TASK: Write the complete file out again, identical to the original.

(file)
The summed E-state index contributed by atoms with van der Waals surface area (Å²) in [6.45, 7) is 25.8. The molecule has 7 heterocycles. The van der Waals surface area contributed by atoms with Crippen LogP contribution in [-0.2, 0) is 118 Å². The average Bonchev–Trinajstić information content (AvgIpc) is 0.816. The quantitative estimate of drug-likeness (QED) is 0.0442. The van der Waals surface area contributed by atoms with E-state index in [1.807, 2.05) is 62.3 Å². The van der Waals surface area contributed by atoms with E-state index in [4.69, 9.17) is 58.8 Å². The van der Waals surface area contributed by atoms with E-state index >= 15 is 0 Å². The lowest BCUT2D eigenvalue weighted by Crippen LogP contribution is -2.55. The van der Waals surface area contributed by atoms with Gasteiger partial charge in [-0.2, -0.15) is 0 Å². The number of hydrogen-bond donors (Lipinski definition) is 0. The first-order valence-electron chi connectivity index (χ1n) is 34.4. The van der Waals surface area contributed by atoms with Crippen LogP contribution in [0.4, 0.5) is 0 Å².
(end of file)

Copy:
The summed E-state index contributed by atoms with van der Waals surface area (Å²) in [6.45, 7) is 25.8. The molecule has 7 heterocycles. The van der Waals surface area contributed by atoms with Crippen LogP contribution in [-0.2, 0) is 118 Å². The average Bonchev–Trinajstić information content (AvgIpc) is 0.816. The quantitative estimate of drug-likeness (QED) is 0.0442. The van der Waals surface area contributed by atoms with E-state index in [1.807, 2.05) is 62.3 Å². The van der Waals surface area contributed by atoms with E-state index in [4.69, 9.17) is 58.8 Å². The van der Waals surface area contributed by atoms with E-state index >= 15 is 0 Å². The lowest BCUT2D eigenvalue weighted by Crippen LogP contribution is -2.55. The van der Waals surface area contributed by atoms with Gasteiger partial charge in [-0.2, -0.15) is 0 Å². The number of hydrogen-bond donors (Lipinski definition) is 0. The first-order valence-electron chi connectivity index (χ1n) is 34.4. The van der Waals surface area contributed by atoms with Crippen LogP contribution in [0.4, 0.5) is 0 Å².